Built-in commands#

Next to running actual executable like ./myprogram, cmake or python the shell has some built-in commandos.

  • cp: Copies files.
  • mv: Moves files.
  • rm: Remove files or directories. Ex: rm -rf [FILE]... - Commonly used to recursively delete files or directories.
  • mkdir: Makes directories. Ex. mkdir -p DIRECTORY... - Commonly used to make a directory and all its parents with no error if it exists.
  • pwd: Prints the name of the current/working directory.
  • sleep: Delays for a specified amount of time. Ex. sleep 1 to sleep for 1 second, sleep 0.5 to sleep for half a second, or sleep 1m to sleep a minute
  • echo: Displays a line of text.
  • cat: Concatenates files and outputs them on stdout. When no arguments are provided, it reads and outputs stdin.
  • exit: Causes the shell to exit.
  • unset: Unsets environment variables.
  • xargs: Builds arguments from stdin and executes a command.


  • Boolean list: use && or || to separate two commands.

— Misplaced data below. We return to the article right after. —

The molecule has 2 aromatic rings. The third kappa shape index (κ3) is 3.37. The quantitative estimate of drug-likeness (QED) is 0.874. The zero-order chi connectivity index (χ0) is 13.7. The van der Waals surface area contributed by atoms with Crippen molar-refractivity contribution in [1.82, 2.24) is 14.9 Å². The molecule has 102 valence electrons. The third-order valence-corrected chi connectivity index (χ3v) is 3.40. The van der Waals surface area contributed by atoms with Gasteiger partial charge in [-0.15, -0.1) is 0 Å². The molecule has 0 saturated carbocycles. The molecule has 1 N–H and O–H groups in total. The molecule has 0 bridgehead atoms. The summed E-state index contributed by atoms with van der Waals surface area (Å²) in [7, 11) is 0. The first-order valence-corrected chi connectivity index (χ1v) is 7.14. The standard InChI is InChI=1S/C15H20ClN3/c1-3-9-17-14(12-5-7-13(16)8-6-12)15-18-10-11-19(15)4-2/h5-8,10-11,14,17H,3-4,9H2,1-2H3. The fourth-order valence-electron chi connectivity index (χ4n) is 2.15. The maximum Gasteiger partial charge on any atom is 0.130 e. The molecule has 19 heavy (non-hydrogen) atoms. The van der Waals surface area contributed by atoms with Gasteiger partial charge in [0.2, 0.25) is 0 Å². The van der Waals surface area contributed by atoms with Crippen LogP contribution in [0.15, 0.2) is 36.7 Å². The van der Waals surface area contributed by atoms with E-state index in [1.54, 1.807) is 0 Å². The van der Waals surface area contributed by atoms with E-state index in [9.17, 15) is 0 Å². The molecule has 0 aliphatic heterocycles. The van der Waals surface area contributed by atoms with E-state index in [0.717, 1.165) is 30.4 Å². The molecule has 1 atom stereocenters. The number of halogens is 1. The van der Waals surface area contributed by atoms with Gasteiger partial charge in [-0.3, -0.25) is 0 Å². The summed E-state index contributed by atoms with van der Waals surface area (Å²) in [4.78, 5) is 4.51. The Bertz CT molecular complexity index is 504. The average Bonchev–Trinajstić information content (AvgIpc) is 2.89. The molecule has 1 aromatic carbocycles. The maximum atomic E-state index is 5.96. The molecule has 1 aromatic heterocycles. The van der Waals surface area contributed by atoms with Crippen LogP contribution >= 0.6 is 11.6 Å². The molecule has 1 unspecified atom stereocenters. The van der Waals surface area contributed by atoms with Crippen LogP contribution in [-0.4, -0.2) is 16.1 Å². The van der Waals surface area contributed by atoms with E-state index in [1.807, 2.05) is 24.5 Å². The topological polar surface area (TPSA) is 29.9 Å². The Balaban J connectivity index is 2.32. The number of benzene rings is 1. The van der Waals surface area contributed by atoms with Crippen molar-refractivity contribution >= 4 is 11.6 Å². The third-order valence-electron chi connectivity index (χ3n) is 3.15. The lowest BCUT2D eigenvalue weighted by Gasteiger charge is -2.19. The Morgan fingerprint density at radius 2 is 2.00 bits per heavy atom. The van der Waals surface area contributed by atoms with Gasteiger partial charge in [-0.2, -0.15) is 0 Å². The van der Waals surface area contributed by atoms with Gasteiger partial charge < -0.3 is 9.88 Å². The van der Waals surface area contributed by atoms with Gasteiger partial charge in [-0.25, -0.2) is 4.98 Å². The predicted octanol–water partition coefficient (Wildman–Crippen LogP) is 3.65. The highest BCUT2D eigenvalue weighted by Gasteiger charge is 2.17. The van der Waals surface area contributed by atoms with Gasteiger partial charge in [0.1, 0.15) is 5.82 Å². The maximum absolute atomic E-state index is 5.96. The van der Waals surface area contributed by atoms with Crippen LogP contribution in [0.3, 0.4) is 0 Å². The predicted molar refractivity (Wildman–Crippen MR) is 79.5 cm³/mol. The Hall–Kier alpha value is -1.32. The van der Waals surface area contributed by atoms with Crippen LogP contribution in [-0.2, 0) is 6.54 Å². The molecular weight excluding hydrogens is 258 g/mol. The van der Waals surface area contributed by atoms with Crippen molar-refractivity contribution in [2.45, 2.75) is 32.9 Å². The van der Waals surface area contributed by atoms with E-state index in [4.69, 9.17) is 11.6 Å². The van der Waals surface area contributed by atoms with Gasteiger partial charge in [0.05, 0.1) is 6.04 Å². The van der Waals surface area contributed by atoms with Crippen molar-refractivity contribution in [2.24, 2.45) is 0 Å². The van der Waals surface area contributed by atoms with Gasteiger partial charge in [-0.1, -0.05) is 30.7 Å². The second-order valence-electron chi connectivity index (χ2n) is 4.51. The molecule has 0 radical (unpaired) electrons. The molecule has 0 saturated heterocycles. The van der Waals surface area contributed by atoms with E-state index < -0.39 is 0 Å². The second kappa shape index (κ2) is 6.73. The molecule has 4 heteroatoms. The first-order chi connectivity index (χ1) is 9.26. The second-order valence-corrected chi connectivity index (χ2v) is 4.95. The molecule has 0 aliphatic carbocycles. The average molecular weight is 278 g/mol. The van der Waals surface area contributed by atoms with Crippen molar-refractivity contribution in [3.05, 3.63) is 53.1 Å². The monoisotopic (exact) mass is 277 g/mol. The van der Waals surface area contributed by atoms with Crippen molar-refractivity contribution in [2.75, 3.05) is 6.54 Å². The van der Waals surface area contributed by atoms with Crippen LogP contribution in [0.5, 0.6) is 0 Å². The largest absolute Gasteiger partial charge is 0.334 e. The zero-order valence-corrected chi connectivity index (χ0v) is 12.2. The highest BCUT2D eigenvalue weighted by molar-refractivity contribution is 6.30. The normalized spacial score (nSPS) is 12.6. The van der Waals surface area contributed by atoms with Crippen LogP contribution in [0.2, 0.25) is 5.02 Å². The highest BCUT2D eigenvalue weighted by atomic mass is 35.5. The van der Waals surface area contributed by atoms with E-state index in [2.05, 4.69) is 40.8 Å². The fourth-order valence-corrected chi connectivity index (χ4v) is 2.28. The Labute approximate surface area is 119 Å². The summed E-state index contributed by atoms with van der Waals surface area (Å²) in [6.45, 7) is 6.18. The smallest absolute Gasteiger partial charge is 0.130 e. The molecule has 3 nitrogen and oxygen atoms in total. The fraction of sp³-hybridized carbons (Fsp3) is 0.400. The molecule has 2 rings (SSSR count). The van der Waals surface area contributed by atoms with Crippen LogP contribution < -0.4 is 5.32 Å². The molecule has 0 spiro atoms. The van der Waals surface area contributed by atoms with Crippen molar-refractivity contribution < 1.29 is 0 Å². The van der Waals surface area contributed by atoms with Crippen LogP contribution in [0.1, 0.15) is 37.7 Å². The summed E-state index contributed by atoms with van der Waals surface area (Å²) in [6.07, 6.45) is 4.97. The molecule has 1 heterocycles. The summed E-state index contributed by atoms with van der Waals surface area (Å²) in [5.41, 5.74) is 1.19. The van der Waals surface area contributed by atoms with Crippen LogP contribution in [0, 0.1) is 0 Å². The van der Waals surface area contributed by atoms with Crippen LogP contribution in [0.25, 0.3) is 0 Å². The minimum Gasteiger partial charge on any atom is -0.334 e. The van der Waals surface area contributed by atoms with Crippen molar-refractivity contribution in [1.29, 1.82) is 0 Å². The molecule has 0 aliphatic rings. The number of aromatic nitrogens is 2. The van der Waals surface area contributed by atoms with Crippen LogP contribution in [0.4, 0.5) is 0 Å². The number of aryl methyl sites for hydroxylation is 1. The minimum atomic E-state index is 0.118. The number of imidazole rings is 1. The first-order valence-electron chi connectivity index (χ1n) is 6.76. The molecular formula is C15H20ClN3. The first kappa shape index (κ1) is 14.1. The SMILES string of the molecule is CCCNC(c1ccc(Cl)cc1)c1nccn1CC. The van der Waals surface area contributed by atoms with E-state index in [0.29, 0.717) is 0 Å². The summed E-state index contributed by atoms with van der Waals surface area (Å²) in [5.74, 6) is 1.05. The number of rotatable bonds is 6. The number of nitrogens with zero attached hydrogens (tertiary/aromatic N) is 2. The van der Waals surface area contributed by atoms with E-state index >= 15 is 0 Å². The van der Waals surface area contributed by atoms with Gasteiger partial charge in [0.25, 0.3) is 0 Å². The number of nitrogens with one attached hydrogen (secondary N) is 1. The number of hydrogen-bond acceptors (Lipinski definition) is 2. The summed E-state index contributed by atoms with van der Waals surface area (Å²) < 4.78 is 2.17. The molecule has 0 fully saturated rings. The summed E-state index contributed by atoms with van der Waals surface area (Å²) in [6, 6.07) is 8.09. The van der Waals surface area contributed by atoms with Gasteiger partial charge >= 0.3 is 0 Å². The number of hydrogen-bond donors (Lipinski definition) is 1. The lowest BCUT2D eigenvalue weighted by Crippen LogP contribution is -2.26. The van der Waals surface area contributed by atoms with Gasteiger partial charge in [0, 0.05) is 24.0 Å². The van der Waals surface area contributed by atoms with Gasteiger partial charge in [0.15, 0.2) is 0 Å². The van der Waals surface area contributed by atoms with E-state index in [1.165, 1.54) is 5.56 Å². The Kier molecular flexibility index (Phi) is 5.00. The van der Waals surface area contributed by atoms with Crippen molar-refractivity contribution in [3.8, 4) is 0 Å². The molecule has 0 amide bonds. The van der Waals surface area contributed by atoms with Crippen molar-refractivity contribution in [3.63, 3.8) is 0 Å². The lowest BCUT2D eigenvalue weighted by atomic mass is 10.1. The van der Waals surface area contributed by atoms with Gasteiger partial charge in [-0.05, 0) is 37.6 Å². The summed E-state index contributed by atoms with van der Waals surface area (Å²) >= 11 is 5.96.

• &&: if the command before && succeeds continue with the next command.
    • ||: if the command before || fails continue with the next command.
  • Sequential lists: use ; to run two commands without checking if the first command failed or succeeded.
  • Environment variables:
    • Set env variable using: export ENV_VAR=value
    • Use env variable using: $ENV_VAR
    • unset env variable using unset ENV_VAR
  • Shell variables: Shell variables are similar to environment variables, but won’t be exported to spawned commands.
    • Set them: VAR=value
    • use them: VAR=value && echo $VAR
  • Pipelines: Use the stdout output of a command into the stdin a following command
    • |: echo Hello | python
    • |&: use this to also get the stderr as input.
  • Command substitution: $() to use the output of a command as input for another command.
    • python $(git rev-parse HEAD)
  • Negate exit code: ! before any command will negate the exit code from 1 to 0 or visa-versa.
  • Redirects: > to redirect the stdout to a file.
    • echo hello > file.txt will put hello in file.txt and overwrite existing text.
    • python 2> file.txt will put the stderr output in file.txt.
    • python &> file.txt will put the stderr and stdout in file.txt.
    • echo hello > file.txt will append hello to the existing file.txt.
  • Glob expansion: * to expand all options.
    • echo *.py will echo all filenames that end with .py
    • echo **/*.py will echo all filenames that end with .py in this directory and all descendant directories.
    • echo data[0-9].csv will echo all filenames that have a single number after data and before .csv

More info in deno_task_shell documentation.